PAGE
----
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ESRA 2023 Glance Program

All time references are in CEST

Mixing Modes in Longitudinal Surveys

Session Organisers Professor Mark Trappmann (Institute for Employment Research, University of Bamberg)
Dr Mary Beth Ofstedal (Institute for Social Research, University of Michigan)
TimeTuesday 18 July, 14:00 - 15:30
Room U6-22

The Covid-19 pandemic has forced many panel and cohort surveys to replace personal interviews by telephone or self-administered modes and thereby accelerated a trend of mixing modes in longitudinal surveys. While introducing new data collection modes helped prevent attrition or even the loss of entire survey waves during the pandemic, it also created new challenges for longitudinal surveys related to mode effects on survey measurement.

Many of the challenges presented by mode effects and the methodological tools for investigating and adjusting them differ between longitudinal and cross-sectional surveys. On the one hand, in longitudinal surveys the potential for harm is substantial. Even small mode-effects can dramatically affect estimates of change if the trait under investigation is relatively stable over time. On the other hand, longitudinal surveys allow exploiting within-subject variation and thus the application of more stringent methods to separate (self-)selection into mode from mode effects on measurement.

We invite submissions of research that investigate mode effects in a longitudinal setting. This may include mode experiments, analyses that separate selection effects from measurement effects, or approaches to separate mode effects from time trends and particularly from effects of the pandemic. We also invite contributions that address the impact of mode effects for longitudinal estimates and that offer solutions for communicating to users the importance of recognizing the potential for mode effects and how to deal with them in their research.

Keywords: data collection mode, mixed-mode, longitudinal surveys, mode effects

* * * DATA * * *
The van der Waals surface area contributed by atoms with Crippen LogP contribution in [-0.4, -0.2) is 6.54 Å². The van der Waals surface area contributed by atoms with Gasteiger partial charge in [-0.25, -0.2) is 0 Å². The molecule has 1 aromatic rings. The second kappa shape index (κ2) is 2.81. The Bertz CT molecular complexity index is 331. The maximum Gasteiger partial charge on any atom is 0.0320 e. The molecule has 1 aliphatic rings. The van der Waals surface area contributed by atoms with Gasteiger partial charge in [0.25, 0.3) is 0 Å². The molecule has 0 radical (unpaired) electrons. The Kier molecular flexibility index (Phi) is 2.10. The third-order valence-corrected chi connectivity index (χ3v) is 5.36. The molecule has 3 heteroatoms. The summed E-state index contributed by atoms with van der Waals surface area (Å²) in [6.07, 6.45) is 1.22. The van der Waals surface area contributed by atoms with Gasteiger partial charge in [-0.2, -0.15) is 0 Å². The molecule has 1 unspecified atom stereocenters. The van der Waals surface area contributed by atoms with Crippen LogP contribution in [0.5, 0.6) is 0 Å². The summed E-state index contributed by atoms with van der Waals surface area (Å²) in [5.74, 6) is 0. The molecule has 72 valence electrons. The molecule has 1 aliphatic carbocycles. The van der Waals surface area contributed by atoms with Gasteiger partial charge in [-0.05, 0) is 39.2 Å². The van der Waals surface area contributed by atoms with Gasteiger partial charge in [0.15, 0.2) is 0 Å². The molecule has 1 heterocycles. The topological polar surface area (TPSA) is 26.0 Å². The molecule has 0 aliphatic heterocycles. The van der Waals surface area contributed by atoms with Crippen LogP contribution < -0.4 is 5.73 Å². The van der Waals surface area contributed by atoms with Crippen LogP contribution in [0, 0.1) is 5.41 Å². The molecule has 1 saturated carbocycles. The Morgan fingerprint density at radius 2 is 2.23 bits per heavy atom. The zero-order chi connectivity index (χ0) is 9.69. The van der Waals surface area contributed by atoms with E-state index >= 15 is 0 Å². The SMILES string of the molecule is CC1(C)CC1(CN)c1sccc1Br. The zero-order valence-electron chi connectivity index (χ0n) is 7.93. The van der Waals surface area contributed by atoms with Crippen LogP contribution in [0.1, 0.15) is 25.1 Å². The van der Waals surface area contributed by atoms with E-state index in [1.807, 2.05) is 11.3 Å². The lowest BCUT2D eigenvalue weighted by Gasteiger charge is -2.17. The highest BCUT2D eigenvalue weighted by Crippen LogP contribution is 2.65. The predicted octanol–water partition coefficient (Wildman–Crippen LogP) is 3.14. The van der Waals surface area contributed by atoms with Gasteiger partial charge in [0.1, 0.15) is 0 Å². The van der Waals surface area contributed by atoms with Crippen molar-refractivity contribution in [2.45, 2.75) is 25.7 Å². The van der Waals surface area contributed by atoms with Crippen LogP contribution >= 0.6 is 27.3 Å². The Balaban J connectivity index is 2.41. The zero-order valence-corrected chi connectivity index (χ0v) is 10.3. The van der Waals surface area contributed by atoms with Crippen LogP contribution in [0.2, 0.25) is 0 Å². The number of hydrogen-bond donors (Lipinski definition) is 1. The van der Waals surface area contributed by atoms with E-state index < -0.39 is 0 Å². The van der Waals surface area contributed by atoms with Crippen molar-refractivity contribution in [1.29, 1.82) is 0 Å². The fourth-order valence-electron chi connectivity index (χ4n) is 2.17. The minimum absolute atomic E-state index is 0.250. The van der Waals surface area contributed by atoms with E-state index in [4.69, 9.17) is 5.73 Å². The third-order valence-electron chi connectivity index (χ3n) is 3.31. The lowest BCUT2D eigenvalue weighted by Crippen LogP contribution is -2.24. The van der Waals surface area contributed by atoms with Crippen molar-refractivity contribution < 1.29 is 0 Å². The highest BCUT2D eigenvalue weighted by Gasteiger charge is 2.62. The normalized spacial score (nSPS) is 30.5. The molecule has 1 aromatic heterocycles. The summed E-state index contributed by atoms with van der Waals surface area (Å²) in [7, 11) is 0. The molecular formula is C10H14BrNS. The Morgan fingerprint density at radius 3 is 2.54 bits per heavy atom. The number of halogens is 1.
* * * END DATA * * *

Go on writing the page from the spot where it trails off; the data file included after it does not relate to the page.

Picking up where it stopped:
Data Collection during the Covid19-Pandamic: Non-response in the IAB-Establishment Panel

Dr Susanne Kohaut (IAB)
Dr Iris Möller (IAB) - Presenting Author

The IAB-Establishment Panel is the most comprehensive establishment survey in Germany with 15.000 firms participating every year. Until 2018 the interviews were conducted face-to-face with paper and pencil (PAPI) with the option of self-completion by leaving the paper questionnaire behind. In 2018 a computer aided instrument was introduced (CAWI/CAPI) in an experiment. In 2019 a substantial number of the refreshment sample was switch to CAWI. But we never used a mixed-mode design for the panel firms with a computer-aided instrument.
In 2020 during the first lock-down due to the pandemic we did not dare planning face-to-face interviews. The refreshment and panel sample were switched to self-administered or telephone interviews without face-to-face contacts. To avoid dramatic losses in responses we developed a comprehensive plan to contact the firms using a concurrent approach that offered multiple choices at the same time. The panel firms were informed in advance of the changes and contacted by letter with a link to the web questionnaire and a paper questionnaire for self-completion. All non-respondents were contacted by an interviewer over telephone after some time. A similar procedure was applied to the refreshment sample.
Nonetheless, the response rates of the refreshment and the panel sample dropped considerably in comparison to pre-pandemic-years. In this contribution we will analyse the development of the response rates over the last years and try to disentangle different reasons for the low response rates. We are especially interested in the consequences for the panel sample. In a first step we distinguish between non-contacts and refusals. We also try to find out whether firms that used the web questionnaire in the previous year might react differently to firms that where so far only used to

Mode Effects of Web-based Assessment of Cognitive Functioning in the Health and Retirement Study

Dr Benjamin Domingue (Stanford Graduate School of Education)
Mr Ryan McCammon (University of Michigan)